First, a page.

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I am setting up a kiosk for a webroom at my local school. The webroom is supposed to have 20 computers or so.
i've managed to lockdown most everything except for this one issue: Mozilla.
Since kiosk will have the same username, only one instance of Firebird can be run under the "default" profile. If I try to run multiple instances, I get that darned Profile Manager.
I tried using Mozilla 0.9.9 (the latest version that didn't use the Profile Manager) and it worked fine, but Kerberos did not work on it, and Kerberos is an integral part of our campus website. Students are unable to log into the school website using Kerberos.
I've also read the other threads on this issue, and the workaround is to simply make Mozilla open up a new window instead of creating a new instance. But this doesn't work in my situation, as there will be 20 different remote terminals. The "new window" command does not work, as the terminal will not see an instance of mozilla running in the background.
So the way I see it, there are only a few options left for me:
1) Try to get Mozilla 0.9.9 to work with Kerberos
2) Try to disable Firebird 0.7's profile manager
3) Lockdown Konqueror and have it run in a Kiosk mode.
The -f will ensure that the lock will be removed (some systems have rm aliased to rm -i which asks the user whether or not he/she is sure he wants to delete. The -f overrides this).
The sleep 10 (you may want to change this) will allow 10 seconds for Firebird to start and actually create the lock file before deleting it.
The & allows Firebird and the sleep command to run at the same time.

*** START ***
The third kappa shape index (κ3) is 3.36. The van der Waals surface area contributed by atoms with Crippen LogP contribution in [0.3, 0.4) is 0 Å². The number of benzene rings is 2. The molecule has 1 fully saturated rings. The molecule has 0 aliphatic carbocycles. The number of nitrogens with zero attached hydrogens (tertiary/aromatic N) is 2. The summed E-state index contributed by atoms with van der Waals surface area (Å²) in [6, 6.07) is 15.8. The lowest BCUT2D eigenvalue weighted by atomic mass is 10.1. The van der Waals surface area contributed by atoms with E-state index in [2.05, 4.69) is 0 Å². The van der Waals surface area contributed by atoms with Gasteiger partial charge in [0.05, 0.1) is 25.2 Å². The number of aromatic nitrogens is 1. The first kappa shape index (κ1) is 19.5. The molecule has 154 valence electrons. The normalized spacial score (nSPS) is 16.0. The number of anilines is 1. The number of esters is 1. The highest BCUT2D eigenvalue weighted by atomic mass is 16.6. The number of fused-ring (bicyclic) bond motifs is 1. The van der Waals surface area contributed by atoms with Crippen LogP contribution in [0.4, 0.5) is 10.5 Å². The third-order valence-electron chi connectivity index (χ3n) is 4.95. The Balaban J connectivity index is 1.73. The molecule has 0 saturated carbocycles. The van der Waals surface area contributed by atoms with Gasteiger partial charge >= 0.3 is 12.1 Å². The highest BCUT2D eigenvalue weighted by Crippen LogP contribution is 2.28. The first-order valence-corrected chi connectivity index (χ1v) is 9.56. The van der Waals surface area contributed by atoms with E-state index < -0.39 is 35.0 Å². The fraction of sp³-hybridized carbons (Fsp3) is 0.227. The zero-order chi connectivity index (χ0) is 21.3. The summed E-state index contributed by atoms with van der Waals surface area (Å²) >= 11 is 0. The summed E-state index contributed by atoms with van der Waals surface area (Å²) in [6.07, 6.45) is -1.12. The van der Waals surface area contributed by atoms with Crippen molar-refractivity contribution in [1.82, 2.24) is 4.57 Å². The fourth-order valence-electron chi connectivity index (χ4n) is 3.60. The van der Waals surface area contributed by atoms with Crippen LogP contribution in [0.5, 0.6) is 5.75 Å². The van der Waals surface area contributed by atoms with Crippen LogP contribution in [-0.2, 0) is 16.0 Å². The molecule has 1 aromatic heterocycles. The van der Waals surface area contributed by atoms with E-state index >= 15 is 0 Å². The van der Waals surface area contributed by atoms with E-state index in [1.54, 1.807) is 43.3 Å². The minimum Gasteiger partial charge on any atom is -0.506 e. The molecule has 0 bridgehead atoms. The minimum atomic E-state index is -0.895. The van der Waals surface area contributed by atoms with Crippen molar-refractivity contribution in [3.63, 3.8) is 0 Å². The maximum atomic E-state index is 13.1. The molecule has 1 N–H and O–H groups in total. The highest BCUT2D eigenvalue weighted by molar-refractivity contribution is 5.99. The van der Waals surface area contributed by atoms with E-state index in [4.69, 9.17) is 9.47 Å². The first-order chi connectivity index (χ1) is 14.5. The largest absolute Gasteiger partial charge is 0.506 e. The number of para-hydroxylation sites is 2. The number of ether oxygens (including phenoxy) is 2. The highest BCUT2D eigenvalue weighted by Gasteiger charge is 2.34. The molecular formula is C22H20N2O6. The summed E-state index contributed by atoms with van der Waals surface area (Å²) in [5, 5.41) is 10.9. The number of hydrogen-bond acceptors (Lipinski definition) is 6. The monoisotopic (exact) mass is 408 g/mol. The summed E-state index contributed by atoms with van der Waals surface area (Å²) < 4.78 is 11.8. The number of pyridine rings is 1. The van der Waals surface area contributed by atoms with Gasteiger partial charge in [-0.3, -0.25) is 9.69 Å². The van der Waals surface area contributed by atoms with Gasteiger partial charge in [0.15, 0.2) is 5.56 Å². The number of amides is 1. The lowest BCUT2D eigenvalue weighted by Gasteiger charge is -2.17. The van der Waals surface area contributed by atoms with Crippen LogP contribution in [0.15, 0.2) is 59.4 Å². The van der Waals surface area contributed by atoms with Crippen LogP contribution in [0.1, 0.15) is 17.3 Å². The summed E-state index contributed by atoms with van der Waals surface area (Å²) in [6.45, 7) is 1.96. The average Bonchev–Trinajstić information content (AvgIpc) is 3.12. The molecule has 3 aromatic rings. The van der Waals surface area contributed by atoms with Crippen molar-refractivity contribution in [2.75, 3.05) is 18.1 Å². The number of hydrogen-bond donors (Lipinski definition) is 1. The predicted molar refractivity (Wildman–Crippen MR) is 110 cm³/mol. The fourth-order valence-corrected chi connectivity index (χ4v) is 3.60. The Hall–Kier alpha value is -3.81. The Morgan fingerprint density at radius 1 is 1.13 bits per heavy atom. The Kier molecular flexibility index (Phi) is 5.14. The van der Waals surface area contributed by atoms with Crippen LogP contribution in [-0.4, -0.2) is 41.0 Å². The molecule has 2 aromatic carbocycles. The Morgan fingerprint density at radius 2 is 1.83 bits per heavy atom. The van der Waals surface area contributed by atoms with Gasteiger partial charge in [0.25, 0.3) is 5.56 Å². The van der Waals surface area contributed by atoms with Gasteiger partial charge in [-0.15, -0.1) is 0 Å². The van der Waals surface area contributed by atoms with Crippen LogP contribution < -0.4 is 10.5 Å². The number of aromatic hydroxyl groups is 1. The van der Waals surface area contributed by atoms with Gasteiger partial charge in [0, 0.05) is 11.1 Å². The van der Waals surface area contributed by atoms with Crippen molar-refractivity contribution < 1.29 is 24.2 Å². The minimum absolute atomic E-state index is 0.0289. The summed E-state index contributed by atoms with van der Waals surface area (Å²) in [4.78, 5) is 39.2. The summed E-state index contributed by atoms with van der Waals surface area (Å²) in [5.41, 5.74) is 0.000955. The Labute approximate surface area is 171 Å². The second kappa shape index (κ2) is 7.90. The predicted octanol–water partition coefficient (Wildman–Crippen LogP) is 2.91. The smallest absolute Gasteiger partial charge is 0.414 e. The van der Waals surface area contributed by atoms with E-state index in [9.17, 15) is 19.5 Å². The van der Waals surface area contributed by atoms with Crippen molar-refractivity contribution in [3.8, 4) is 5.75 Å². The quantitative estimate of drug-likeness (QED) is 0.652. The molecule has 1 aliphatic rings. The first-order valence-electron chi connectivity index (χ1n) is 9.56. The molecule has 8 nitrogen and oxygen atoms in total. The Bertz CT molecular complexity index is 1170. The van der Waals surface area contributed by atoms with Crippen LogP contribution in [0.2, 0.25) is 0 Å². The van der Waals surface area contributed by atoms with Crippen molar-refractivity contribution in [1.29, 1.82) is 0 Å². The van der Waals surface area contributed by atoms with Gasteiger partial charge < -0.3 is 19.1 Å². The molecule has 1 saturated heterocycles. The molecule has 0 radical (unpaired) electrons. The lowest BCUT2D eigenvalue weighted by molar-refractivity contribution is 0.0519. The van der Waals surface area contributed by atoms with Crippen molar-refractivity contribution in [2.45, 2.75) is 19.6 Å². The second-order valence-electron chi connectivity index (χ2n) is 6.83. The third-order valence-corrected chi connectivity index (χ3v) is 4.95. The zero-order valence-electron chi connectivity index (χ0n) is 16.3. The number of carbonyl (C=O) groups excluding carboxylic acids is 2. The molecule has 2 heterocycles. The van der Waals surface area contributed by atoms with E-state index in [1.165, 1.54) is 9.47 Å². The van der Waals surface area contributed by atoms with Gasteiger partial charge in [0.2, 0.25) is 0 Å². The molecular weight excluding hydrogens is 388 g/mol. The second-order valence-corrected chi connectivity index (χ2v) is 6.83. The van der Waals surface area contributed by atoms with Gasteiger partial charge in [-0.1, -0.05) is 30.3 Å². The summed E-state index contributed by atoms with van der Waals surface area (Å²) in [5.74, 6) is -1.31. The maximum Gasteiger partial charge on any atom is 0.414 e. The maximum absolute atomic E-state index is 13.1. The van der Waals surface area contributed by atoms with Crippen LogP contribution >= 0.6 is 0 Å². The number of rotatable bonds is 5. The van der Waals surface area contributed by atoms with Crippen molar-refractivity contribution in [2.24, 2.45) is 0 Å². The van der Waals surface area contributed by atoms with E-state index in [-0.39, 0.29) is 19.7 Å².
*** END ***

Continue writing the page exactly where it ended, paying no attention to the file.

The $* passes any arguments (usually web addresses) to Firebird, as normal.
I would name this script mozilla and put it in /usr/bin or somewhere else in the path. That way when any program calls mozilla (Evolution, for example, when clicking on links in e-mails) that script will be used instead of the original Firebird executable (or Mozilla, if it's on your system). Basically, make sure the script is run when you call mozilla from a shell. It will run without a terminal, and you can create menu entries or shortcuts on the desktop as you would for any other program.
but if I ran the same exact command through the the script that I made, (the one you suggested to me), it still tells me "cannot remove /home/USER/.phoenix/default/xxxxxxxxx.slt/lock; No such file or directory"
I did some tests (make bogus text files) and tried to see if the script would delete those. For example, I would make a text file and place it in the /home/USER/ directory and it would delete just fine.
In fact, the script was able to delete bogus text files in the USER directory, the .phoenix directory, and the default directory. The funny thing is that it has trouble finding files in the xxxxxx.slt directory.
Maybe it has something to do with the read, write, execute permissions. If you are under KDE, click on properties, then find the permissions. Or from the command prompt, you can do "chmod +u:rwx" i think. Hope that helps. It's definetly something small like that though.